Gayle Smith's beginning of the end

By Michael Igoe 10 March 2016

Gayle Smith, administrator of the U.S. Agency for International Development. Photo by: Remy Steinegger / World Economic Forum / CC BY-NC-SA

Gayle Smith will use her tenure as administrator of the U.S. Agency for International Development to “lock in” initiatives introduced by President Barack Obama and to build a strengthened agency, capable of holding its own in Washington’s perennial turf battles, she told a packed audience on Capitol Hill on Wednesday.

Passing the Global Food Security Act is Smith’s top priority. Both houses of Congress have introduced versions of the bill and if signed into law, it would lend staying power to Obama’s Feed the Future initiative, considered a signature development legacy item for the administration.  Feed the Future tackles hunger in 19 targeted countries through agricultural programs.

Smith said she would also push for a more empowered USAID involving a “grand bargain” with congressional overseers “that delivers accountability and impact and earns flexibility in exchange.”

Smith also suggested she would work to further strengthen USAID’s policy bureau, an office set up in part to take back some of the agency’s policy autonomy after much of it was ceded to the State Department in the 1990s and early 2000s.

The USAID chief wants the agency’s crisis early warning systems, state fragility analyes and “long experience with transitions” to inform broader U.S. response and policy options when countries plunge into chaos or, even better, before they do.

“Our role as a development agency is also to bring analysis, solutions and expertise to the mix when it comes to seizing the opportunities and tackling the challenges that confront our government every day and in every corner of the world,” Smith said.

She continued, “Our challenge now is to build the system to ensure that USAID’s extraordinary foundation of knowledge is brought to the policy table with rigor and with regularity.”

Wednesday’s remarks were Smith’s first policy speech since taking USAID’s top spot in December. She comes to the agency from the National Security Council, where she helped shape the Obama administration’s aid policies. Many expect her to now shrink — at least for a few months — the distance between USAID’s wing of the Ronald Reagan Building and the White House.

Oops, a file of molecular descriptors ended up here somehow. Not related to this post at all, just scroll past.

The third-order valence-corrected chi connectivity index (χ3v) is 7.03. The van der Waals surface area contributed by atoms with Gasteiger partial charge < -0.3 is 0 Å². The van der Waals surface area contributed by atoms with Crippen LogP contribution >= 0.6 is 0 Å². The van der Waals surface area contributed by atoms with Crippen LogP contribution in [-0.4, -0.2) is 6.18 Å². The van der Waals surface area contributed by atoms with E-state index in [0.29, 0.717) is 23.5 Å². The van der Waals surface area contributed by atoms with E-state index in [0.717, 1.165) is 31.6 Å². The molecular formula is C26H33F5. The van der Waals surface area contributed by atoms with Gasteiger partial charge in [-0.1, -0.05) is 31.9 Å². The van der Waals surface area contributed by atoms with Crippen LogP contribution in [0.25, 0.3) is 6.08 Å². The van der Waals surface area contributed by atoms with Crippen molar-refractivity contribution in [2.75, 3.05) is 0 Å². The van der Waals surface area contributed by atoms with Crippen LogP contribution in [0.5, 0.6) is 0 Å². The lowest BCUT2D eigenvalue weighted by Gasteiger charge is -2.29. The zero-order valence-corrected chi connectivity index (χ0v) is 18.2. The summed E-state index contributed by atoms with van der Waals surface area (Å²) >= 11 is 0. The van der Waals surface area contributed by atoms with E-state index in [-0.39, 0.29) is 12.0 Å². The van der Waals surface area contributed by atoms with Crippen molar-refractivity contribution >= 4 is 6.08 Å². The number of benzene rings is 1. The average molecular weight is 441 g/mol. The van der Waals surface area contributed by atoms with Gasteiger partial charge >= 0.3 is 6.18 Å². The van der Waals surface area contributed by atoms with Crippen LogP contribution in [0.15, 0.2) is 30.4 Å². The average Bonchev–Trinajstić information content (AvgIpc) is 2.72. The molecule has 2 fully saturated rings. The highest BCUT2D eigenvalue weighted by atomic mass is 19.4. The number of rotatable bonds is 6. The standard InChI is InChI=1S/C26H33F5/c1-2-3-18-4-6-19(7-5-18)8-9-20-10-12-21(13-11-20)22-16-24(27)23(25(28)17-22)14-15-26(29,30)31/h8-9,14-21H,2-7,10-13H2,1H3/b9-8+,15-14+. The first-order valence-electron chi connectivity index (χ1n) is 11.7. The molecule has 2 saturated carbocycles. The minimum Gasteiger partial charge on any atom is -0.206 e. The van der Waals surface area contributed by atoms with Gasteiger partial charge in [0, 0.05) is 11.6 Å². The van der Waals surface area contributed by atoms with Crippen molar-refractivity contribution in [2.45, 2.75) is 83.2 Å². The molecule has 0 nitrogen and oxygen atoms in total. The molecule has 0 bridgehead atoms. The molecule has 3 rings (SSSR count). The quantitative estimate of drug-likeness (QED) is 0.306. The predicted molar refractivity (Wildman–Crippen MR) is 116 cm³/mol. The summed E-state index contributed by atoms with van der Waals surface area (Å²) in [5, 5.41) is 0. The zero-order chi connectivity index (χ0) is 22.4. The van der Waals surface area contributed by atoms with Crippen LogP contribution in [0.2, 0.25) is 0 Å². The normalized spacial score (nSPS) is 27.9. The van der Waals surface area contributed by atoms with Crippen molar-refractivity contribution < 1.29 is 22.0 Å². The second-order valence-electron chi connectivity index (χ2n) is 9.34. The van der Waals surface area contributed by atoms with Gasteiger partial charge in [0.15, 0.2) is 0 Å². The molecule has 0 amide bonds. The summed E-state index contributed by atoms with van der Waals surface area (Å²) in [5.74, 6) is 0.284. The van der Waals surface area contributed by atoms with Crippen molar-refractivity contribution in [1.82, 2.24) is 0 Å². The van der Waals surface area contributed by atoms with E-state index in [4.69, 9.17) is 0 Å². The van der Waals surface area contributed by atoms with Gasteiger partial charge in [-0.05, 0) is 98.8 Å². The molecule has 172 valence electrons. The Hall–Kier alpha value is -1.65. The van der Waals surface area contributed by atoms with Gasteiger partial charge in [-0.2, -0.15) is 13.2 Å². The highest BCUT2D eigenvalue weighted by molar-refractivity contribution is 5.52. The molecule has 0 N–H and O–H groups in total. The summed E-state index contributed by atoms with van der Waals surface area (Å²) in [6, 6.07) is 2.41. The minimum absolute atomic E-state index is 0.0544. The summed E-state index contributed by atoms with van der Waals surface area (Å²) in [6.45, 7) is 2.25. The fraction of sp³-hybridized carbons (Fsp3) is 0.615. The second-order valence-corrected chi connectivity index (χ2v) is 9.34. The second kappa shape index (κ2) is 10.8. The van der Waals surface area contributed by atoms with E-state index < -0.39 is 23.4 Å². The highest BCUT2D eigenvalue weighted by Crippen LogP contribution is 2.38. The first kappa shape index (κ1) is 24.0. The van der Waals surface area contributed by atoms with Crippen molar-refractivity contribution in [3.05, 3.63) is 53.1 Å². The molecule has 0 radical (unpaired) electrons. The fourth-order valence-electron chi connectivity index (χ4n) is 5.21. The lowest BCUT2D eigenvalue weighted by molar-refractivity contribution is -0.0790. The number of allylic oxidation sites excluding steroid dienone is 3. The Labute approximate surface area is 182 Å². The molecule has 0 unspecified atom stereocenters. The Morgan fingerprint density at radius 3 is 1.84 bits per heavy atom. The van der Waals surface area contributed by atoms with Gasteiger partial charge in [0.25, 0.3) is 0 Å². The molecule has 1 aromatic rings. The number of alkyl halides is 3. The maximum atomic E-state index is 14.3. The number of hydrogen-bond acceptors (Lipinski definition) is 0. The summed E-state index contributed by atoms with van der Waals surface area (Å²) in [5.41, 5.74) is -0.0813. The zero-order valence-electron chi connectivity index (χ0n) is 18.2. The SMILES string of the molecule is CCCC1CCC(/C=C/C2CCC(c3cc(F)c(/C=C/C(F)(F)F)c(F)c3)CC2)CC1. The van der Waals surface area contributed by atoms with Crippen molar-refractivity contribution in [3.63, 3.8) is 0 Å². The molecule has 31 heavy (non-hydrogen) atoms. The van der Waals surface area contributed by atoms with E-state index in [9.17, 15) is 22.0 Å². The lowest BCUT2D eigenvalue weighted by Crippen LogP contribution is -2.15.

Her tenure also comes as a profusion of global humanitarian emergencies are stretching aid resources worldwide. In such an environment, USAID needs to be a more agile agency, capable of responding quickly to emerging opportunities, she said.

Yet Smith challenged policymakers not to allow crises to prevent long-term thinking about development and investments in systems and institutions that would leave countries and communities better prepared to weather a crisis. She pressed for “strategic patience” with USAID’s mission, “to support the interventions before us until they succeed.” Development transitions rarely happen in four years, or even eight, she said.

She pointed to the Global Health Security Agenda — an investment worth more than $1 billion that aims to prevent, detect and respond to future infectious disease outbreaks in 17 countries — as an example of the kind of long-term preparatory work that should be emphasized. Longer-term programs can continue even as isaster assistance response teams deploy to countries such as Syria, Yemen and Ethiopia.

“Even as we respond, we need to make sure the urgent does not crowd out the important,” Smith said.

Smith proposed a “systemic” approach to public-private partnerships that operate at a larger scale and with greater power to “achieve impact across supply chains.”

With just one year left in the Obama administration, Smith acknowledged her tenure could be short. But at least some of her goals are likely to find bipartisan support. The USAID chief was introduced by one Republican and one Democrat, each of whom stressed the bipartisan consensus backing U.S. foreign assistance.

In his introductory remarks, Republican Sen. David Perdue of Georgia nudged Smith to consider a longer tenure.

“I’m hoping that she has a lot more time than she thinks she’s going to have in this role,” he said.

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About the author

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Michael Igoe@AlterIgoe

Michael Igoe is a senior correspondent for Devex. Based in Washington, D.C., he covers U.S. foreign aid and emerging trends in international development and humanitarian policy. Michael draws on his experience as both a journalist and international development practitioner in Central Asia to develop stories from an insider's perspective.

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